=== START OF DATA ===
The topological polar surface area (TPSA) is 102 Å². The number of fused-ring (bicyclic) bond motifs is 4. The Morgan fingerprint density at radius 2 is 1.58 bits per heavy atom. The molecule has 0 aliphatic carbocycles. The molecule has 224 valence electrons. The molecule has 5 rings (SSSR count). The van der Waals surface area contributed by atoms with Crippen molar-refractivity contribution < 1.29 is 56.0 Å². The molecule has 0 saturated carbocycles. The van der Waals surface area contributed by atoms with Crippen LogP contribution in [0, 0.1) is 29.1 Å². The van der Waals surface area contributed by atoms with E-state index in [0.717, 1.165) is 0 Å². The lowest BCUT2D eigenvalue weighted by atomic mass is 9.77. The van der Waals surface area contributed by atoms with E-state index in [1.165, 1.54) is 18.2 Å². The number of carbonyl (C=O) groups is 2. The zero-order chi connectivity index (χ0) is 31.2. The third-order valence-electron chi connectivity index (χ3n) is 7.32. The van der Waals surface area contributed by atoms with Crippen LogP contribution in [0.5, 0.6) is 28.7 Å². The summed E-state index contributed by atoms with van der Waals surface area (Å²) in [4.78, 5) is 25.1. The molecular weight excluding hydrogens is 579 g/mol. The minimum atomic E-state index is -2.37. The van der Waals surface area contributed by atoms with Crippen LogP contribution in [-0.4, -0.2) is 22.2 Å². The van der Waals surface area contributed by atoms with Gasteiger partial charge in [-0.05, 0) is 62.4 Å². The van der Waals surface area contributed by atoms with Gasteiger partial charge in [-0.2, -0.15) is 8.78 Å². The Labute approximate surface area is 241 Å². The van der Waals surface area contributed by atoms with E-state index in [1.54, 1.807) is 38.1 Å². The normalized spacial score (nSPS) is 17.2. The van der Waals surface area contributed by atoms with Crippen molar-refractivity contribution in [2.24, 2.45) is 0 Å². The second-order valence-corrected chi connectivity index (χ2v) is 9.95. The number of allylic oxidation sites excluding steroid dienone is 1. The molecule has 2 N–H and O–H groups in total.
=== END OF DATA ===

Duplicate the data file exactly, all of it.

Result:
The topological polar surface area (TPSA) is 102 Å². The number of fused-ring (bicyclic) bond motifs is 4. The Morgan fingerprint density at radius 2 is 1.58 bits per heavy atom. The molecule has 0 aliphatic carbocycles. The molecule has 224 valence electrons. The molecule has 5 rings (SSSR count). The van der Waals surface area contributed by atoms with Crippen molar-refractivity contribution < 1.29 is 56.0 Å². The molecule has 0 saturated carbocycles. The van der Waals surface area contributed by atoms with Crippen LogP contribution in [0, 0.1) is 29.1 Å². The van der Waals surface area contributed by atoms with E-state index in [0.717, 1.165) is 0 Å². The lowest BCUT2D eigenvalue weighted by atomic mass is 9.77. The van der Waals surface area contributed by atoms with E-state index in [1.165, 1.54) is 18.2 Å². The number of carbonyl (C=O) groups is 2. The zero-order chi connectivity index (χ0) is 31.2. The third-order valence-electron chi connectivity index (χ3n) is 7.32. The van der Waals surface area contributed by atoms with Crippen LogP contribution in [0.5, 0.6) is 28.7 Å². The summed E-state index contributed by atoms with van der Waals surface area (Å²) in [4.78, 5) is 25.1. The molecular weight excluding hydrogens is 579 g/mol. The minimum atomic E-state index is -2.37. The van der Waals surface area contributed by atoms with Crippen LogP contribution in [-0.4, -0.2) is 22.2 Å². The van der Waals surface area contributed by atoms with Gasteiger partial charge in [-0.05, 0) is 62.4 Å². The van der Waals surface area contributed by atoms with Gasteiger partial charge in [-0.2, -0.15) is 8.78 Å². The Labute approximate surface area is 241 Å². The van der Waals surface area contributed by atoms with E-state index in [1.54, 1.807) is 38.1 Å². The normalized spacial score (nSPS) is 17.2. The van der Waals surface area contributed by atoms with Crippen molar-refractivity contribution in [2.24, 2.45) is 0 Å². The second-order valence-corrected chi connectivity index (χ2v) is 9.95. The number of allylic oxidation sites excluding steroid dienone is 1. The molecule has 2 N–H and O–H groups in total.